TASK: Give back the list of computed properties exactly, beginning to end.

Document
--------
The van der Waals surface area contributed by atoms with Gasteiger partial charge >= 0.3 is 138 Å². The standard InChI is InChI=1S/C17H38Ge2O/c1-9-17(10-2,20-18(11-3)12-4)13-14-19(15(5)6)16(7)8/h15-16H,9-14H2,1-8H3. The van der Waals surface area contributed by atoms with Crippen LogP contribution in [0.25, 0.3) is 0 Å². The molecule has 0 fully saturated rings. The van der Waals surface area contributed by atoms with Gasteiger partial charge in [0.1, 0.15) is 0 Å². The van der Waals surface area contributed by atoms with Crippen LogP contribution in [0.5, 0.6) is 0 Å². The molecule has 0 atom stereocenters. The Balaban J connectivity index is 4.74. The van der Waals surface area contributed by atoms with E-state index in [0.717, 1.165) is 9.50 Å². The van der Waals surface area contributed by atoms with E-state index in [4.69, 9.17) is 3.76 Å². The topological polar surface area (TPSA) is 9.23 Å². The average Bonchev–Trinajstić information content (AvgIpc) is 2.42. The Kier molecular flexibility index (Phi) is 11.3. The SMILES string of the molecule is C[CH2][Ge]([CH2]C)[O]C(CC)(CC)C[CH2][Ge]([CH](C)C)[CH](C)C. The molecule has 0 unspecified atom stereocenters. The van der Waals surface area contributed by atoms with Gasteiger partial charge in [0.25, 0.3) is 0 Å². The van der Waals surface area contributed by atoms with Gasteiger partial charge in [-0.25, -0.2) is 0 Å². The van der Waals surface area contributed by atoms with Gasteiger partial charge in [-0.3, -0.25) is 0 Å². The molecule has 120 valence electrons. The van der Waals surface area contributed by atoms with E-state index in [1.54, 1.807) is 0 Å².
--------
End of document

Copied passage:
The van der Waals surface area contributed by atoms with Gasteiger partial charge >= 0.3 is 138 Å². The standard InChI is InChI=1S/C17H38Ge2O/c1-9-17(10-2,20-18(11-3)12-4)13-14-19(15(5)6)16(7)8/h15-16H,9-14H2,1-8H3. The van der Waals surface area contributed by atoms with Crippen LogP contribution in [0.25, 0.3) is 0 Å². The molecule has 0 fully saturated rings. The van der Waals surface area contributed by atoms with Gasteiger partial charge in [0.1, 0.15) is 0 Å². The van der Waals surface area contributed by atoms with Crippen LogP contribution in [0.5, 0.6) is 0 Å². The molecule has 0 atom stereocenters. The Balaban J connectivity index is 4.74. The van der Waals surface area contributed by atoms with E-state index in [0.717, 1.165) is 9.50 Å². The van der Waals surface area contributed by atoms with E-state index in [4.69, 9.17) is 3.76 Å². The topological polar surface area (TPSA) is 9.23 Å². The average Bonchev–Trinajstić information content (AvgIpc) is 2.42. The Kier molecular flexibility index (Phi) is 11.3. The SMILES string of the molecule is C[CH2][Ge]([CH2]C)[O]C(CC)(CC)C[CH2][Ge]([CH](C)C)[CH](C)C. The molecule has 0 unspecified atom stereocenters. The van der Waals surface area contributed by atoms with Gasteiger partial charge in [0.25, 0.3) is 0 Å². The van der Waals surface area contributed by atoms with Gasteiger partial charge in [-0.25, -0.2) is 0 Å². The van der Waals surface area contributed by atoms with Gasteiger partial charge in [-0.3, -0.25) is 0 Å². The molecule has 120 valence electrons. The van der Waals surface area contributed by atoms with E-state index in [1.54, 1.807) is 0 Å².